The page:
I got my first tattoo when I was still in high school. I was 16 years old and, really, just wanted one. My mom was always encouraging my creativity; if she had any issues about me wanting one so young…she never let me know. So there we go, she signed for me and I left with a tattoo on my back. Even though it is covered by a different tattoo now, I remember feeling more complete. This was a way of expressing myself that I felt comfortable and confident with. It felt like me.
When I was 16/17 I started to get into a scene of music where people were straight edge (no drinking/drugs), vegan/vegetarian and tattoos were a large part of this culture. When I first started going, there was this girl Shannon. She was a bit older than me, but she was the first girl I really ever saw that had tons of visible tattoos. She had her arms, legs and chest done that were in plain sight and I remember thinking that she was the coolest and most beautiful girl I had ever seen. Over time I got to know her and she was kind and warm and we still keep in touch to this day.
This story might seem meaningless, but it was the first time I really saw lots of people with lots of tattoos. As soon as I saw this, I knew I wasn’t weird. I knew that I belonged. I knew that me wanting to belong to this tattoo culture was ok, even though not many of my other friends had tons of tattoos or anything. I guess in that way I always felt like an outsider. The girl with lots of tattoos that listened to weird music no one understood.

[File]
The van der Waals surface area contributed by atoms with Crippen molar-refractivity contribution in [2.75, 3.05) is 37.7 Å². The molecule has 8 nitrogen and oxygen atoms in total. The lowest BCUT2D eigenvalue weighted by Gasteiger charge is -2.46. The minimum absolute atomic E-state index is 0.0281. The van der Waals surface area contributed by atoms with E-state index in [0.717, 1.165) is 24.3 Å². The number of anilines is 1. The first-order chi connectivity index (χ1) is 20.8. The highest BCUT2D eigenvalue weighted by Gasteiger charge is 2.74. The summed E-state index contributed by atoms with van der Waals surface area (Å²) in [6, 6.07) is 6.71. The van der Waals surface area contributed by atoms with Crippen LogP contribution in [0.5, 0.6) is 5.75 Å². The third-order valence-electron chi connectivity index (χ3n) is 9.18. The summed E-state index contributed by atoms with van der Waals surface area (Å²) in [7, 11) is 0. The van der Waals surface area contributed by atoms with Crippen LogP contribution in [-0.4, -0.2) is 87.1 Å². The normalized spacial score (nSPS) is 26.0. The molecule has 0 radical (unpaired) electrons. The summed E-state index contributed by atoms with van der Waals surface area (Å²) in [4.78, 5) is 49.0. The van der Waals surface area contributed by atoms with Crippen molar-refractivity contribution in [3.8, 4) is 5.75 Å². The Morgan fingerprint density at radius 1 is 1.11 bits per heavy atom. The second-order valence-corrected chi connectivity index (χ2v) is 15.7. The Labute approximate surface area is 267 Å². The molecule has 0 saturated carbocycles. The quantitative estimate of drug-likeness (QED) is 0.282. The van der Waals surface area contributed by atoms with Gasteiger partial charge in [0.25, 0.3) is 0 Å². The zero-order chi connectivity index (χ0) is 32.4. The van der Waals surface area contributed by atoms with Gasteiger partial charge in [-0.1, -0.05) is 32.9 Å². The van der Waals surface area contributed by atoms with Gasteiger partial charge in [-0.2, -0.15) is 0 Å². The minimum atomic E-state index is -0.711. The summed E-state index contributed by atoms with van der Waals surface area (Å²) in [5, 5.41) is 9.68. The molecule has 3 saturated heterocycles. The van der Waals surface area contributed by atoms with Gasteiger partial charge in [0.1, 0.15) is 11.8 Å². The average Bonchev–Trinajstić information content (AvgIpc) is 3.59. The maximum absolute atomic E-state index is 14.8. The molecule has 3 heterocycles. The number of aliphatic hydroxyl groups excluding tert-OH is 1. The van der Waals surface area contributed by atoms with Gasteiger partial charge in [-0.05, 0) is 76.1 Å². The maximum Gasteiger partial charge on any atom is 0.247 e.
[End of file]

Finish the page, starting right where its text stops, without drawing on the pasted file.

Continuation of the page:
By the time I graduated high school I had two tattoos: my back and forearm. From there I got more, here and there; some with meaning, some with no meaning. I had many piercings, as well, all of which are out now. Thankfully my ears that were stretched to an inch have gone down to a relatively small hole.
I also think this is why I love makeup so much.
Now in my 30s, my tattoos are my skin. I don’t even see them as anything other than me. Even the bad ones, they are still me! They still tell a story.
Some bind me to people that have been close to me in my life, some are in memory of dear loved ones that I struggled with the loss of and some are truly just for aesthetics.
I truly identify as being a tattooed person. Once I was in a wedding and my friend asked me to cover my tattoos. I did out of respect for her, her preference and our friendship, but I honestly did not feel like me the entire day. That was one time where I can honestly say I did not feel comfortable in my own skin.
I know, I know. What on earth is sparking this random deep thought blog post?
I recently watched this mini-documentary where Grace Neutral went to South Korea to explore their beauty scene. South Korea has one of the top beauty markets in the world. One of the segments of the documentary focused on tattoos and how it is illegal to be a tattooer. Illegal! It just made me think a lot, I highly recommend you watch it.
This is getting rather long, so I will post a part two that includes my thoughts on the documentary. More to come!